Author Affiliation: Dr Salzman is Professor of Psychiatry, Harvard Medical School, and Director of Education and Director of Psychopharmacology, Massachusetts Mental Health Center, Boston, Mass.
Clinical Crossroads at Beth Israel Deaconess Medical Center
is produced and edited by Thomas L. Delbanco, MD, Jennifer Daley, MD,
and Richard A. Parker, MD; Erin E. Hartman, MS, is managing editor.
Clinical Crossroads section editor: Margaret A. Winker, MD, Deputy
DR PARKER: Ms B is an
87-year-old woman who has taken benzodiazepines for at least 15 years.
Her physician is trying to weigh the risks and benefits of continuing
her therapy with alprazolam or attempting to taper it off. Ms B lives
alone and independently near Boston, Mass, and has her health insurance
Ms B describes anxiety symptoms occurring since at least young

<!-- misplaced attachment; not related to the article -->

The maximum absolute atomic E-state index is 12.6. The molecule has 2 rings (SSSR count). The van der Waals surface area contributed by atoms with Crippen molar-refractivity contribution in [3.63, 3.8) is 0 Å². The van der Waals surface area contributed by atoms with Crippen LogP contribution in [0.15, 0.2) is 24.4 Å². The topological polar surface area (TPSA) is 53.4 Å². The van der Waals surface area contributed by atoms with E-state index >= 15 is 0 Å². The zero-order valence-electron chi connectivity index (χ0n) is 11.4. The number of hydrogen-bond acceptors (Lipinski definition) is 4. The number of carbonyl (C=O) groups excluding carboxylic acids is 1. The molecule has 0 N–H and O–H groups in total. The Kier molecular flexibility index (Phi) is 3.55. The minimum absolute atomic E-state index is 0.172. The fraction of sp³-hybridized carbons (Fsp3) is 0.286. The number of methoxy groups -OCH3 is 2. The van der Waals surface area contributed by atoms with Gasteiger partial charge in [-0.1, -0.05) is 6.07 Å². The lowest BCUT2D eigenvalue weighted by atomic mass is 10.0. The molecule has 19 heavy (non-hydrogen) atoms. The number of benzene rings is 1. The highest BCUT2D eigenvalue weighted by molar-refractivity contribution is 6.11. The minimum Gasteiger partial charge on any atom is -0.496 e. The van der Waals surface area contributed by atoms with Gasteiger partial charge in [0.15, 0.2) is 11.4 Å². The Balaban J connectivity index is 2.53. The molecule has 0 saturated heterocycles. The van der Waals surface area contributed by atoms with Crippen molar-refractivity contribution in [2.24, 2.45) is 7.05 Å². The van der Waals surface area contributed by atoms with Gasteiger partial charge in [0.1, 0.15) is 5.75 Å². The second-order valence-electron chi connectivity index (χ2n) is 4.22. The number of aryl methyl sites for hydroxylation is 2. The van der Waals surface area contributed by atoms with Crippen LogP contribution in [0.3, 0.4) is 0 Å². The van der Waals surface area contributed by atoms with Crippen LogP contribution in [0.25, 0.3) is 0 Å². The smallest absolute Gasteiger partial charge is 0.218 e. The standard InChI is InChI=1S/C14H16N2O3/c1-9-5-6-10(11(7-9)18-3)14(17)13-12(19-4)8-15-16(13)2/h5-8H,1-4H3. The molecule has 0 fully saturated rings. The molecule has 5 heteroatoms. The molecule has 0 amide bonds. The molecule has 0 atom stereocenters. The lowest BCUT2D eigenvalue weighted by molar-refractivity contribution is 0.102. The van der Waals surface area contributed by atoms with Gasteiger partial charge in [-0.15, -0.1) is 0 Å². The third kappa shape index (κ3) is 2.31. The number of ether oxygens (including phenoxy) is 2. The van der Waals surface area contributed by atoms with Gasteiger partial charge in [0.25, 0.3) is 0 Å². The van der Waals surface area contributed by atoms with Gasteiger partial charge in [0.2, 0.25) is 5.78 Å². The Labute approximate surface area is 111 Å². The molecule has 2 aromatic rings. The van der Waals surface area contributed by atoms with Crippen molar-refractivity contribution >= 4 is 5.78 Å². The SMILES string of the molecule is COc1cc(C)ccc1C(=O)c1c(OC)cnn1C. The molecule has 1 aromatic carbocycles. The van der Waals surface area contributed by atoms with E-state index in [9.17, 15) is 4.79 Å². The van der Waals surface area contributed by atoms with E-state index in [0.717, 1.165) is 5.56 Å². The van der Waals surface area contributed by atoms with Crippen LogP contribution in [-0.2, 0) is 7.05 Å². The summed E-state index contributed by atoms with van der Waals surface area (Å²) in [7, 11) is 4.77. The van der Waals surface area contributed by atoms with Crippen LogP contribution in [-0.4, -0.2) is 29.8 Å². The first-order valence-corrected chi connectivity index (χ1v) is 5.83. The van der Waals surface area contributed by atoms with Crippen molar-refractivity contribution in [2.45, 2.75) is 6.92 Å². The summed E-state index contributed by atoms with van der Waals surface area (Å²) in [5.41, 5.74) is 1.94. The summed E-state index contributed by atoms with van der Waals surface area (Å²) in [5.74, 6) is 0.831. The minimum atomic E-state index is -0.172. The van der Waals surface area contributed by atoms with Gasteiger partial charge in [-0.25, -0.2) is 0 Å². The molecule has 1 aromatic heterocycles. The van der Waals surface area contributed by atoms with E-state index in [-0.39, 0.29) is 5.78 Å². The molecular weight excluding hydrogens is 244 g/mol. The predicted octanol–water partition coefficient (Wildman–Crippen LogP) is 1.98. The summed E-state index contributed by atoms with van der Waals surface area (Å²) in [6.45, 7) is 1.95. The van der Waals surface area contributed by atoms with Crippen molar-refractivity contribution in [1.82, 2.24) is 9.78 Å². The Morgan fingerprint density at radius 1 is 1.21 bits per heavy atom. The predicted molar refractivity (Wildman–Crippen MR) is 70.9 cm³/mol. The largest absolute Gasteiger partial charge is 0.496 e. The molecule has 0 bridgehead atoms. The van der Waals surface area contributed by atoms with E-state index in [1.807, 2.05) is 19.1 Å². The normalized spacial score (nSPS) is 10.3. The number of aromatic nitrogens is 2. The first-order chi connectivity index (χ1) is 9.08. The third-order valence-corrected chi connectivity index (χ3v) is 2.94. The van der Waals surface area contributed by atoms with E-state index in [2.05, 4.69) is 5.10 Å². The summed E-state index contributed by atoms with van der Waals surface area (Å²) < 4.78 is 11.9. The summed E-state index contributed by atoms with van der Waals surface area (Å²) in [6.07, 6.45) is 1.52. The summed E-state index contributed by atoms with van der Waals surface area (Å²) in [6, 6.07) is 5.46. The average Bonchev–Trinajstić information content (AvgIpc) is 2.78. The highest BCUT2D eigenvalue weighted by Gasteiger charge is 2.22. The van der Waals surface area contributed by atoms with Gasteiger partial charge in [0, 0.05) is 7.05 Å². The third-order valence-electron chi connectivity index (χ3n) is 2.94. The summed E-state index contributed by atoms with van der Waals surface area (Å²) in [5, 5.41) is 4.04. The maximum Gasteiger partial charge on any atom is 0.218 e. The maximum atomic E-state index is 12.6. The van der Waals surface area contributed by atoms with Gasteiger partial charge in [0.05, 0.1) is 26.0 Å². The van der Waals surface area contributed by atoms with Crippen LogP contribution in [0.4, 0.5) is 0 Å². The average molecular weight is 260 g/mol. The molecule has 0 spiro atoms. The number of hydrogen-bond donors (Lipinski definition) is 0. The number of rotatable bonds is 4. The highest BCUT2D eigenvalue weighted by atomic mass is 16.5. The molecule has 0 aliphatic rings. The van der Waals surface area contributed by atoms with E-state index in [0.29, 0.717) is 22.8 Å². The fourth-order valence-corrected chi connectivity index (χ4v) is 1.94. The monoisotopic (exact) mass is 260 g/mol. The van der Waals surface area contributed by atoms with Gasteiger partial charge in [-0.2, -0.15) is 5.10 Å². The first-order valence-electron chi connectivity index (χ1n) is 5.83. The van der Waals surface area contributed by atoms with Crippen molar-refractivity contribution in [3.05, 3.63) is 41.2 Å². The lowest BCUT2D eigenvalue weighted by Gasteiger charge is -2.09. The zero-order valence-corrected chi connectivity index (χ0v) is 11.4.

adulthood. She speaks of "worry about illness in family members,"
generalized uncomfortable anxiety, "low mood" without clear
depressive symptoms, and a "hard life" with few breaks. Her affect
is flat, her mood sad, and her thoughts pessimistic. "I've never had
joy in my life—just tried to get through day by day." She has always
been single. She attributed her inability to succeed in relationships
with men to her hysterectomy, which made her unable to bear children.
She derives pleasure from playing the piano, but she has little
motivation to seek interpersonal contact or pleasurable activities. She
has never presented with a frank clinical depression.
Salzman C. An 87-Year-Old Woman Taking a Benzodiazepine. JAMA. 1999;281(12):1121-1125. doi:10.1001/jama.281.12.1121